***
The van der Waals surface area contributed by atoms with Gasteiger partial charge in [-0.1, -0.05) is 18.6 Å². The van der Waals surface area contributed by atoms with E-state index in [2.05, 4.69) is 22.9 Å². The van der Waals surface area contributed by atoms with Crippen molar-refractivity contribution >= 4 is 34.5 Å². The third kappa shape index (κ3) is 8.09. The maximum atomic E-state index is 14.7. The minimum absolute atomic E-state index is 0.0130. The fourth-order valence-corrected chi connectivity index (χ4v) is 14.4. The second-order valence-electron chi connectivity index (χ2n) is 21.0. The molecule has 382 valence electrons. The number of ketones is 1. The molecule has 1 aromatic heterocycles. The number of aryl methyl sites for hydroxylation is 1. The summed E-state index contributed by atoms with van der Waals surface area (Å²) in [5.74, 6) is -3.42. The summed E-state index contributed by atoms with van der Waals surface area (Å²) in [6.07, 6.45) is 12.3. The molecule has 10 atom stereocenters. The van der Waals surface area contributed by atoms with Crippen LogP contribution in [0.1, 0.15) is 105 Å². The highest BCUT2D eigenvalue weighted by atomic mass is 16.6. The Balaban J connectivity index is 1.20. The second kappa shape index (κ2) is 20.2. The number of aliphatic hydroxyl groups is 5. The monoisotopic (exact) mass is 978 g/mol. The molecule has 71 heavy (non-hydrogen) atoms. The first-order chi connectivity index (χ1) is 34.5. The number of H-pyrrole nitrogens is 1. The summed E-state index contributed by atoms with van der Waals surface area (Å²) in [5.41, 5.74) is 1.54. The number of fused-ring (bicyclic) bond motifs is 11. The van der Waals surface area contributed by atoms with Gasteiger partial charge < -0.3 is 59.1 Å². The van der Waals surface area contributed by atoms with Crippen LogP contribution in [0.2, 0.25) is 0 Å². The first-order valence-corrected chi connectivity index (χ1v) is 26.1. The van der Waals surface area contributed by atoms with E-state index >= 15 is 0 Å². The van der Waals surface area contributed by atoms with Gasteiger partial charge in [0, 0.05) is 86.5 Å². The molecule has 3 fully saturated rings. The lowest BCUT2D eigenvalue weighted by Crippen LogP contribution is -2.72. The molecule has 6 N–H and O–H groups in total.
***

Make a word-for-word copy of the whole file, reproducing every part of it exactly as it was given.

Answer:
The van der Waals surface area contributed by atoms with Gasteiger partial charge in [-0.1, -0.05) is 18.6 Å². The van der Waals surface area contributed by atoms with E-state index in [2.05, 4.69) is 22.9 Å². The van der Waals surface area contributed by atoms with Crippen molar-refractivity contribution >= 4 is 34.5 Å². The third kappa shape index (κ3) is 8.09. The maximum atomic E-state index is 14.7. The minimum absolute atomic E-state index is 0.0130. The fourth-order valence-corrected chi connectivity index (χ4v) is 14.4. The second-order valence-electron chi connectivity index (χ2n) is 21.0. The molecule has 382 valence electrons. The number of ketones is 1. The molecule has 1 aromatic heterocycles. The number of aryl methyl sites for hydroxylation is 1. The summed E-state index contributed by atoms with van der Waals surface area (Å²) in [5.74, 6) is -3.42. The summed E-state index contributed by atoms with van der Waals surface area (Å²) in [6.07, 6.45) is 12.3. The molecule has 10 atom stereocenters. The van der Waals surface area contributed by atoms with Crippen LogP contribution in [0.1, 0.15) is 105 Å². The highest BCUT2D eigenvalue weighted by atomic mass is 16.6. The Balaban J connectivity index is 1.20. The second kappa shape index (κ2) is 20.2. The number of aliphatic hydroxyl groups is 5. The monoisotopic (exact) mass is 978 g/mol. The molecule has 71 heavy (non-hydrogen) atoms. The first-order chi connectivity index (χ1) is 34.5. The number of H-pyrrole nitrogens is 1. The summed E-state index contributed by atoms with van der Waals surface area (Å²) in [5.41, 5.74) is 1.54. The number of fused-ring (bicyclic) bond motifs is 11. The van der Waals surface area contributed by atoms with Gasteiger partial charge < -0.3 is 59.1 Å². The van der Waals surface area contributed by atoms with Crippen LogP contribution in [0.2, 0.25) is 0 Å². The first-order valence-corrected chi connectivity index (χ1v) is 26.1. The van der Waals surface area contributed by atoms with E-state index >= 15 is 0 Å². The van der Waals surface area contributed by atoms with Gasteiger partial charge in [0, 0.05) is 86.5 Å². The molecule has 3 fully saturated rings. The lowest BCUT2D eigenvalue weighted by Crippen LogP contribution is -2.72. The molecule has 6 N–H and O–H groups in total.